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TRIBEWORK is about consuming the process of life, the journey, together.

Saturday, February 26, 2011

Coping with Guilt After Irredeemable Loss


Let’s face it, most loss is irredeemable. That’s the fact that makes it impossible to reconcile in the shorter term—that we can’t do anything to ‘fix’ this now. We cannot go back to undo or redo what was done.

What we have to understand, however, is this is a normal human condition.

It’s both normal to not reach our potential, making mistakes and occasionally upsetting people, and to want to repair things post-loss. To be left hanging and not able to do what we’d love to have the chance to do can be torture.

The Goal of Adjusting to Loss AND Guilt – Acceptance

Even though the Kübler-Ross Grief Cycle ends in acceptance—the person experiencing loss finally accepting life has changed—it’s not a straightforward linear process getting there.

There are shards of anger, denial, bargaining intermingled with splinters of stability, promise and testing as the process of adjustment turns cyclic—without predictability as to what’s coming next.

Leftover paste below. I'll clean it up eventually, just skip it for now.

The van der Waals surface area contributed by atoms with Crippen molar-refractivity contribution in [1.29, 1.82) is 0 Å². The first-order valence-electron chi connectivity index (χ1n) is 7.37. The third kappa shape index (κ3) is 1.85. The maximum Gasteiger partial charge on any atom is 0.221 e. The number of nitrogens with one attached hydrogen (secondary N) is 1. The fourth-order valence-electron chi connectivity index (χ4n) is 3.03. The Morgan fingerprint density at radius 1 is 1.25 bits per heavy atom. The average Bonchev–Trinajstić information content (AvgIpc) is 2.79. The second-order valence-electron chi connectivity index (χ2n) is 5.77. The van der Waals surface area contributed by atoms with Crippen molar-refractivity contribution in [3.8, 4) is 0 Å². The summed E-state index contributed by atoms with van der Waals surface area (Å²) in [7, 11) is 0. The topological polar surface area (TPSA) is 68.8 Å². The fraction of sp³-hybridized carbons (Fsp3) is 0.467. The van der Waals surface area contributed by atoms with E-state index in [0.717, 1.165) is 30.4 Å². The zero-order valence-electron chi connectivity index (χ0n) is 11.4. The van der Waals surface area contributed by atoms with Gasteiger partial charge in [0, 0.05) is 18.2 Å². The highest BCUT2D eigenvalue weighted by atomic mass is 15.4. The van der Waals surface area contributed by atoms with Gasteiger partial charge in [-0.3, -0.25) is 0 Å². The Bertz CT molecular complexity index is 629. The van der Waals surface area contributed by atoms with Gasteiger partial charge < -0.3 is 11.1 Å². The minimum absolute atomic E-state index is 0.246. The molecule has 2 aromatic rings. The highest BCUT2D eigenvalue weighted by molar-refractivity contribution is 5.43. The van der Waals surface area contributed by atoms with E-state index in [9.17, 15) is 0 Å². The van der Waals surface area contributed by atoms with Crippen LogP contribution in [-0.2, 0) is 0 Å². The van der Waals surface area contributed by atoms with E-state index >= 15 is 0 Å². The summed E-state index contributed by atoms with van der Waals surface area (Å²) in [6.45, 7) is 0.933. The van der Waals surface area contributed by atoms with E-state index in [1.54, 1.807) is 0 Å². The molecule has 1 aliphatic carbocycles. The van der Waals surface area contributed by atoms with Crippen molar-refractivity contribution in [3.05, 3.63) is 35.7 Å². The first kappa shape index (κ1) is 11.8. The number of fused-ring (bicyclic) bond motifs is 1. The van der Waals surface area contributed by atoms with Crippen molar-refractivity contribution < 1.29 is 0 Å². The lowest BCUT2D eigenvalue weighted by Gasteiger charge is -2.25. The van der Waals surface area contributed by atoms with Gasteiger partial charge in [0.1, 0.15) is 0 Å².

But acceptance is finally reached—and never before time. We can actually become prone to thinking we’ve reached acceptance when it’s a mirage of same, particularly if we’re expecting to be at acceptance stage.

For guilt it’s the same, provided we have a logical premise to begin with: that is, guilt is not what we should be feeling, despite its presence.

Here we’re simply applying the Grief Cycle to the guilt we might feel—that is to understand a logical starting point is necessary, and then allow the mind to slowly come to accept this logic.

But sometimes we can struggle to attain an image of logic to fix onto.

Whatever Was Done Was Done With the Best We Had At the Time

Getting to a conscionable place in terms of dealing with guilty feelings is our first and biggest challenge.

This is where counsellors help. They get you to share your story and then they apply a logical outsider’s perspective on what they’ve learned of your story.

To an outsider, we’re never as ‘guilty’ as we think we are. Our hearts, morphed by God in love, cannot help feeling guilty, for we could’ve done better. We can all do better. Not one day goes past when any of us gets life perfect. Mistakes happen, and so does sin. Perfection is a tool the enemy uses against us.

We don’t always operate with full faculties, be it tiredness, irritability from pressure, hormonal fluctuations, adjustment to change, or simply the baggage we carry through life.

We’re predisposed to thinking badly on occasions and this ripples into the lives of others.

Accepting we did what we did with what we had at the time is the maturity of acceptance, the disposition of humility. It’s a blessed place that everyone can inhabit.

© 2011 S. J. Wickham.

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